The biomarker for Liver Fibrosis.
Hyaluronic Acid (HA) is an excellent biomarker for serially assessing liver cirrhosis.
HA is an extracellular matrix (ECM) protein that is synthesised in hepatic stellate cells (HSC) and degraded by sinusoidal endothelial cells (LSEC). Serum concentration of HA is consistent with stages of fibrosis and also decreases with a response to interferon therapy in patients with chronic Hepatitis C infection.
As liver function is compromised by fibrotic disease serum levels of HA rise.
Initial increases in serum HA may be the result of enhanced production by activated hepatic stellate cells.
Later, as cirrhosis becomes established, there is impairment of the sinusoidal endothelial cells responsible for removing HA from circulation.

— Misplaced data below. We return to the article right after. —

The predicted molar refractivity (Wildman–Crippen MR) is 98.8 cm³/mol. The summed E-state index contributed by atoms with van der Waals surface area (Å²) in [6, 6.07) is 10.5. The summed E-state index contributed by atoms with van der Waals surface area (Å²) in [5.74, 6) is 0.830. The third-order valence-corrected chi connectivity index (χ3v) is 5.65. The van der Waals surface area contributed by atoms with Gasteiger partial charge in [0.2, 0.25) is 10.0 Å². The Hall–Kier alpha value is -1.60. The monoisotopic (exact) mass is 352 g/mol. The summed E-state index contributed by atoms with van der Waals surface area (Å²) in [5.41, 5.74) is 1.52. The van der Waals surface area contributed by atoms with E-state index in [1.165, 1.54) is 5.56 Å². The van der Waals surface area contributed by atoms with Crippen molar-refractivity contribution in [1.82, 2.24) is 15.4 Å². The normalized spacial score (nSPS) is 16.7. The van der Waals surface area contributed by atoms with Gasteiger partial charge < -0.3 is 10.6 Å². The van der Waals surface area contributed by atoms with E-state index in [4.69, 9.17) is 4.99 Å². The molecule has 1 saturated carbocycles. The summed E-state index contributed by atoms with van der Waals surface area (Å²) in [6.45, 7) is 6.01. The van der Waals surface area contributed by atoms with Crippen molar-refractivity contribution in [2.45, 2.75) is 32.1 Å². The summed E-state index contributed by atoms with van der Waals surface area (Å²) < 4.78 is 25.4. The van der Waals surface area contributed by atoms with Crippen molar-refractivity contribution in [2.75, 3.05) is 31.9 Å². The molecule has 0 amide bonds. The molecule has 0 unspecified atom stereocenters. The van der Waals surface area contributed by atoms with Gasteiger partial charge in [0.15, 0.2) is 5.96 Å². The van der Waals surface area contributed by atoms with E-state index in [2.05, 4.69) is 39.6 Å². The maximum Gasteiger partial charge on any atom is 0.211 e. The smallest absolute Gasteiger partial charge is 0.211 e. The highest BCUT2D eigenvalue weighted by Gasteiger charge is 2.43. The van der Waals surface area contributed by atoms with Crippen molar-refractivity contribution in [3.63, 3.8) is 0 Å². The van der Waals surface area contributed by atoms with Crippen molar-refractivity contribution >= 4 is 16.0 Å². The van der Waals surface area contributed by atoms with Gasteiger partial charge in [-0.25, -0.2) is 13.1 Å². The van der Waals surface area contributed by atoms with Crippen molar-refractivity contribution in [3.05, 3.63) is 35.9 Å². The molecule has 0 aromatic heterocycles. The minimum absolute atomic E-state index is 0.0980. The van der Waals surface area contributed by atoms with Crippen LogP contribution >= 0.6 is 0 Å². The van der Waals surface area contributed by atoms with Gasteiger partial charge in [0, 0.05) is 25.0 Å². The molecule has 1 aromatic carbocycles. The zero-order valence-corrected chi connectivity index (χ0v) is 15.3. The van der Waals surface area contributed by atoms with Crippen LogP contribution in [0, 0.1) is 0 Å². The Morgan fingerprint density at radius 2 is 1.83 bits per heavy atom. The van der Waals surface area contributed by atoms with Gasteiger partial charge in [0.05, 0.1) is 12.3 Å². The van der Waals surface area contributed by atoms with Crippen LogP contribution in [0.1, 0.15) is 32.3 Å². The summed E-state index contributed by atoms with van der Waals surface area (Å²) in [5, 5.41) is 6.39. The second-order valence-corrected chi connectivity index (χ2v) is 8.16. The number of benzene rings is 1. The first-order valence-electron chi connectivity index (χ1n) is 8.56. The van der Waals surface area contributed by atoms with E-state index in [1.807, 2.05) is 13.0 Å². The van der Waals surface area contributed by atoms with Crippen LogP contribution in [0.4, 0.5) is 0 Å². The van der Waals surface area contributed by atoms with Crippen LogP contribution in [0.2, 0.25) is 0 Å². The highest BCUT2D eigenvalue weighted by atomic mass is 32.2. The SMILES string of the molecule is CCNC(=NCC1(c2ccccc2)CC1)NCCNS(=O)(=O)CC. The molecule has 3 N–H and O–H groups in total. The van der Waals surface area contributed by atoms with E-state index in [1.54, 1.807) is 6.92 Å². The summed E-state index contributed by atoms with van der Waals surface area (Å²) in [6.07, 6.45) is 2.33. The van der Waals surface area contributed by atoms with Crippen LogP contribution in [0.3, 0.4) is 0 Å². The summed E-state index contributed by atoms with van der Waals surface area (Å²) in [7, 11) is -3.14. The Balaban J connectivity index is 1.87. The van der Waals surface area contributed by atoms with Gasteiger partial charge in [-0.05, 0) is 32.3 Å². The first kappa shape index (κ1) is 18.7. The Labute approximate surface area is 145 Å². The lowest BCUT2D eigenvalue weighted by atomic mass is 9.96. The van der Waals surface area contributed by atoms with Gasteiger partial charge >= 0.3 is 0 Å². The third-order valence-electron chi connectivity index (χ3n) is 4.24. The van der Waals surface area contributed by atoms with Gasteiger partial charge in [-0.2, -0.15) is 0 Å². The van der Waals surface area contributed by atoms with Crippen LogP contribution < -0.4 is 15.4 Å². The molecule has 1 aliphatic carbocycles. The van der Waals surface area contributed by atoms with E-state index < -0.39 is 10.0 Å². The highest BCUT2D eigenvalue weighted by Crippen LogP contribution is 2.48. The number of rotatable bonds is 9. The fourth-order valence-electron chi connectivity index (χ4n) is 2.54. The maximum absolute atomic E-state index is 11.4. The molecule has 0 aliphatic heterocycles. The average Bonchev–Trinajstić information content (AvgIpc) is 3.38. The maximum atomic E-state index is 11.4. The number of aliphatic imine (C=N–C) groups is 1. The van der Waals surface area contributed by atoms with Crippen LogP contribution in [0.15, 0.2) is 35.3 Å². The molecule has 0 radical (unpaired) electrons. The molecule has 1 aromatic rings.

Percutaneous liver biopsy is considered to be the gold standard for diagnosing and staging liver disease.
However biopsy is:
Invasive – risk of pain, bleeding, even death
Limited – small sample sizes, potential inter-observer errors.
Biochemical biomarkers such as hyaluronic acid offer a reliable, non-invasive alternative for both initial diagnosis and
onward patient monitoring.
Determine plasma or serum Hyaluronic acid levels with the Wako latex agglutination method. This assay shows excellent analytical characteristics that make it appropriate for clinical practice.
The test is now easily automated and can be performed on most routine clinical chemistry analysers. For example, using a Beckman Coulter AU640 analyser Guéchot et al. measured the imprecision from within-run CV to be up to 2.12% and from between-run CV to be up to 4.08%.
The assay is supplied in the form of latex reagents along with separate kits for calibrators and controls. All are provided with an open-vial stability of 30 days at 4 C.